Friday, November 10, 2017

Napa - Sonoma Open for Business


Many of you know, last week I headed out to California for a conference,  I am still here, writing this from the lobby of the hotel in Santa Rosa. Yes, Santa Rosa experienced the worst devastation during the fires. As I talk to many people and hear there stories I’m in awe on how they all coped during such a trying time.

 On Monday I headed to Sonoma town square and did a fantastic tasting with Cindy at Passaggio Wines and then Fulcrum Wines next door. It’s business as usual.  I even ran into Karen from Jean Edwards Wines and learned they are moving their tasting room right across from Cindy. Things were busy on Sonoma Square, people shopping, wine tasting and business as usual.

I then went up to Hanzell Vineyards and although they were only 1.3 miles from Sonoma Square it took 15 minutes because it was up a mountain with fantastic views. It was here where I could see some of the fires path. When I got into the Land Rover for a tour of their property the car smelled of smoke. My wine tasting was wonderful (blog post to come on all mentioned wineries)

On my return trip to Santa Rosa up Rt 12 is where I saw the fires path into Sonoma. Behind Kunde and Chateau St Jean the hill were all charred. As I was driving I was trying to look and keep my eyes on the road.  But it wasn’t until yesterday when I took a excursion from the conference over to Calistoga to Sterling Vineyards where I saw the real devastation. Houses just gone. At time the only thing standing is the remains of the chimney. Cars burned. People didn’t have time to think, they just had to run because the fire came up so fast. Piles of rubble.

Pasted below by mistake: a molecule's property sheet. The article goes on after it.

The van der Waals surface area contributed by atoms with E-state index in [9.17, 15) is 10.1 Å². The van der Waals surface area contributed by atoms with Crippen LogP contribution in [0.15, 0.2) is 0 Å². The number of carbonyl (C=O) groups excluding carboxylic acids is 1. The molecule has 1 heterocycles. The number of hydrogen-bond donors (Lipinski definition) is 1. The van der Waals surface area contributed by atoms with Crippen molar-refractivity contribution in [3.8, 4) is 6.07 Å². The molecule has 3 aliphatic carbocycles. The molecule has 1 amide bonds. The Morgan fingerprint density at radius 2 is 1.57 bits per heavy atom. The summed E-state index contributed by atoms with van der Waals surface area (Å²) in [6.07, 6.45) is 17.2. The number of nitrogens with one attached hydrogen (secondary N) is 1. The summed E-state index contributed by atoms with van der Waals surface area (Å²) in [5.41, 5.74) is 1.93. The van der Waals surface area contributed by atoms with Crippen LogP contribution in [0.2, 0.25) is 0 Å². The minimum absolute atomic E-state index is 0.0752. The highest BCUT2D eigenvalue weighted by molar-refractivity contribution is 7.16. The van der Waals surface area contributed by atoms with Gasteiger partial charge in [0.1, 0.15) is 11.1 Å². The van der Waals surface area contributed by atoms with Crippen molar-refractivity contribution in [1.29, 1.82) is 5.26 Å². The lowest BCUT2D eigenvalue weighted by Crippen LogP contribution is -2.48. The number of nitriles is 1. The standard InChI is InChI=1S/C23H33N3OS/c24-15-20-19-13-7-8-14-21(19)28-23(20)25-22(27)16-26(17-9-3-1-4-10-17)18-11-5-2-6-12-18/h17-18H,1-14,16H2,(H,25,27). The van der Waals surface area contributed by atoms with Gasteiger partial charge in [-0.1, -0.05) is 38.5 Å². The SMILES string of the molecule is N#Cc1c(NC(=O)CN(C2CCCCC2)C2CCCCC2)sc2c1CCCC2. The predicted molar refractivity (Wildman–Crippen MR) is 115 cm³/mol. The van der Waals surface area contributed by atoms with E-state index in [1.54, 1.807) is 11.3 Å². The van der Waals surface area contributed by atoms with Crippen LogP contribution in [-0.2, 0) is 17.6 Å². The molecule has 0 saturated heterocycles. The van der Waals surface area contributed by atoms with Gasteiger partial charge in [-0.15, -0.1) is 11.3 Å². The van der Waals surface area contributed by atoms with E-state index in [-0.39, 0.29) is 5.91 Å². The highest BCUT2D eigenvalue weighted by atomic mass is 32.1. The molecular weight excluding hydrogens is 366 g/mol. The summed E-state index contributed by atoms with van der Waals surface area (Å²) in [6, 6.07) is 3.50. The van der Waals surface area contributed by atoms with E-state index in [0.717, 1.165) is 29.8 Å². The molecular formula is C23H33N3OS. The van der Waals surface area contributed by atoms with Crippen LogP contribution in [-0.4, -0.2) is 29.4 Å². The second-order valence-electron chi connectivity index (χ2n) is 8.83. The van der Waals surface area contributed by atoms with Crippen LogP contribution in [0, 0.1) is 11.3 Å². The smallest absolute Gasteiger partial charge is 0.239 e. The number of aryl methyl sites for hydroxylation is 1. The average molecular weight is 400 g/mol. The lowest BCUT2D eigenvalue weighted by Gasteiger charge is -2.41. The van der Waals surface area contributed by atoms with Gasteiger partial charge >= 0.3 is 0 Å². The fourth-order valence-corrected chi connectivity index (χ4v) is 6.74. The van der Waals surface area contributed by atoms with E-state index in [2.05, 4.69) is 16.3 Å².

The best thing we can do to help everyone up here is to visit.  The tasting rooms are open, the hotels are open, the restaurants are open. People are trying to get back to some kind of normalcy. I think there has been a lot of misconception out there about the area and the damage.  Most of the vineyards are fine. I spoke to the manager at Paradise Ridge, one of the wineries that burned,  They lost most of their 2017 vintage because it was all fermenting in the winery, but all the other vintages were safe in a storage facility not to far away. They have set up a temporary office and doing what they do best, getting people to taste and purchase their wine (which was very good by the way).
If you have plans to come out to California Wine Country, come.  If you are thinking about your next vacation, make it California Wine Country. When you are in the liquor store looking for that bottle or case of wine for dinner or the upcoming holidays, think California wine. They need our support.
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